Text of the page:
If it has only one bronze coloured string, it is likely a gandhar pancham style sitar...these give you an extra chikari string (drone string) and don't have the lower pitched "kharaj" strings. These have 6 total main strings (including the chikari strings which should be at the side of the top of the neck before the sympathetic strings start) instead of 7, and they have an extra empty peg...just the way it is! :D

As for tuning, learning the western notation systems, etc....Indian music is about relative pitches, not absolute pitches. So there is no C# or D equivalent. The "sa" or root note changes depending on the instrument although C# is an ideal one for a sitarist to start with. If you can get a pitch pipe, tuning fork, drone, anything like that (a tamboura machine/audio loop/software would be ideal and what is most often used to tune against) you first tune to match the Sa, then you tune against all the other notes relatively. Takes a bit of practice getting used to.

If you have an iOS device (iPod touch, iPhone, iPad) the iTabla Pro application is very good and you can use its tambura effect to tune against. But in general its a better practice to learn to tune relatively against a drone than to depend on electronic tuners (IMO, your mileage may vary). But however you tune...please, just tune... An in-tune sitar is a happy sitar, and so are those within earshot! :D

Yishai
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Location: Columbia Gorge, USA

Re: Electronic tuner with Indian notes?

Post by Yishai » Thu Apr 11, 2013 3:10 pm

Hi all!

Thanks for the help. I should be able to find a decent tuner in town & get this thing at least close! Is a GP sitar tuned in the same way as any other type?

Also, I purchased it in an antique shop in Lincoln City OR, and they didn't know much about it. I'd never actually seen one before, but I'd been on the lookout since I am really enjoying ICM and want to learn something new :)

The poor thing could be totally shot, and I'd never know! But it will be fun learning.

I appreciate you responses. Thank you!

CheesecakeTomek
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Re: Electronic tuner with Indian notes?

Post by CheesecakeTomek » Thu Apr 11, 2013 6:20 pm

Hi Yishai,

Welcome to the sitar. It is beautiful thing. If you have an iphone or ipod touch, there is a wonderful app called itabla pro. Besides getting a great time-keeping device, you also get a great tanpura drone, which you can set to any pitch (C, C#, etc, plus micro adjustments). The great thing is that once you have set the tuning of the root note (Sa), you can proceed in sargam (indian note names, sa re ga ma pa dha ni). You can tune one of the drone strings to the next note you are trying to tune, and so you can get all your pitch references here for checking that your frets are positioned correctly and for tuning the sympathetic strings. Take your time to listen to how they sound against sa, and slowly you will get to know them and ultimately be able to tune up the whole thing from a standard Sa-Pa drone.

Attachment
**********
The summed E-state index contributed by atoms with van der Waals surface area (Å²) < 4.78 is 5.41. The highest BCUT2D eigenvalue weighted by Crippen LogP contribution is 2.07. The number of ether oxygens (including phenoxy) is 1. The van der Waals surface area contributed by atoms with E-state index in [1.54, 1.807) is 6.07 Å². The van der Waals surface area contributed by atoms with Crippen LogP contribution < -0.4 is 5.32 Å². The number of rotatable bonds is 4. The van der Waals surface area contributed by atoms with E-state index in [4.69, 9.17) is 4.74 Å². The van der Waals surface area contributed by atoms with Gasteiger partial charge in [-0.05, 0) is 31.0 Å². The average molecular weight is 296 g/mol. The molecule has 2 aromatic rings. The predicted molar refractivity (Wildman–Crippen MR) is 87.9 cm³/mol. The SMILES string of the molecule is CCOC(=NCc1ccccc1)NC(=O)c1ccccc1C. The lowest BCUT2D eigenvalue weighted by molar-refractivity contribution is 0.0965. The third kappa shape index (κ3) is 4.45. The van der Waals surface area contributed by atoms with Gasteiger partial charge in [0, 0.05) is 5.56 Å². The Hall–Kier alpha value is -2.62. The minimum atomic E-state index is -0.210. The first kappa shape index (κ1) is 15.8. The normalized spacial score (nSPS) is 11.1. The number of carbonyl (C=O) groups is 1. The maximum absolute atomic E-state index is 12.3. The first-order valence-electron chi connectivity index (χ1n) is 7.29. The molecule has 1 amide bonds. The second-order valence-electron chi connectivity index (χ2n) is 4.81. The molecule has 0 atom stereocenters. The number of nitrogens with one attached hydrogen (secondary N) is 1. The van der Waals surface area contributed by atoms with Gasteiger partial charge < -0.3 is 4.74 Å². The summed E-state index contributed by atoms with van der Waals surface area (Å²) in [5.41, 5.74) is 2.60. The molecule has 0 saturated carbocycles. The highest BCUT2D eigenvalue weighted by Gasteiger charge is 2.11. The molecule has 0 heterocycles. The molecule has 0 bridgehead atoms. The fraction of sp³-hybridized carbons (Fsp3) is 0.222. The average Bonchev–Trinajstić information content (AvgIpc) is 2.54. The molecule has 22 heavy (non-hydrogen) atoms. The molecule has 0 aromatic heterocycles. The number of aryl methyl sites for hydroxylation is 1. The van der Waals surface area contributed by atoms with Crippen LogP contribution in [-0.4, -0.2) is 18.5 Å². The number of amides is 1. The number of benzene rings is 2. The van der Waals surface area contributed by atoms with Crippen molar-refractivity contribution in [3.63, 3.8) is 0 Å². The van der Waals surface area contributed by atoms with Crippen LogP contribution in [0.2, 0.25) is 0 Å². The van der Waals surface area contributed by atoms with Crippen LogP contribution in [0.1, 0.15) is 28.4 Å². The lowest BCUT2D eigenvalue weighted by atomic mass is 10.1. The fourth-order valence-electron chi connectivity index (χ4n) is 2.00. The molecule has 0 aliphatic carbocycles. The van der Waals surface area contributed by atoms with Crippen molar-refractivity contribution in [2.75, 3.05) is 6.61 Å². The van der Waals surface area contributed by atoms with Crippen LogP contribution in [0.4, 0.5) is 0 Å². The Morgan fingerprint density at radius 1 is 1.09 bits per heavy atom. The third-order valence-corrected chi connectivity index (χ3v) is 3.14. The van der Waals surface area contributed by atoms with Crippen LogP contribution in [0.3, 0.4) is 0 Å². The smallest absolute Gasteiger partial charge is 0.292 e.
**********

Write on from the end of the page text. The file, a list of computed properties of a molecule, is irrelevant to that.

Enjoy!
-Tomek

Yishai
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Joined: Thu Apr 11, 2013 1:22 am
Location: Columbia Gorge, USA

Re: Electronic tuner with Indian notes?

Post by Yishai » Thu Apr 11, 2013 8:21 pm

Thanks for the app ideas! I think that's gonna be the way to go. They seem to be far more versatile than just using a tuning device.

I will now attempt to post a pic of my twangy pumpkin (as the kids call it).

Image

I hope that worked! :roll:

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Fil
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Re: Electronic tuner with Indian notes?

Post by Fil » Fri Apr 12, 2013 11:24 am

If you need something to tune to for now, just Google "online tuner that plays notes". There are dozens of online tuners that will either listen to your instrument and tell you the pitch, or play a tone that you can match your strings to to be in tune with.

Here's one I just used Google to find, I'm sure that there are others that are probably better, but this will get you started.

http://www.seventhstring.com/tuningfork/tuningfork.html

As for what Western notes to tune to, there are tuning charts to follow on this site and elsewhere. Just Google "tuning chart for sitar" and you will find what you need, showing Western pitch as well as the Indian notation of sa re ga ma pa dha ni ( like the Western do re mi so fa la te). Start by tuning your sitar so that Sa equals C natural in Western pitch. This will probably be a bit low and the strings may be a tad too floppy. But no harm done, as you find the strings easier to play at first, especially with soft fingers. Also, you have less chance of breaking a string by over-tightening as you learn. Then later, move up so that the Sa note equals C# in Western notation. Bear in mind that the Sa note is not a fixed pitch as in Western notation, where A above middle C equals 440hz, or cycles per second. Sa is whatever your instrument is happiest with. It may be a flattish C# or higher. It's the relative pitch that is important in ICM, not tuning to a standard pitch.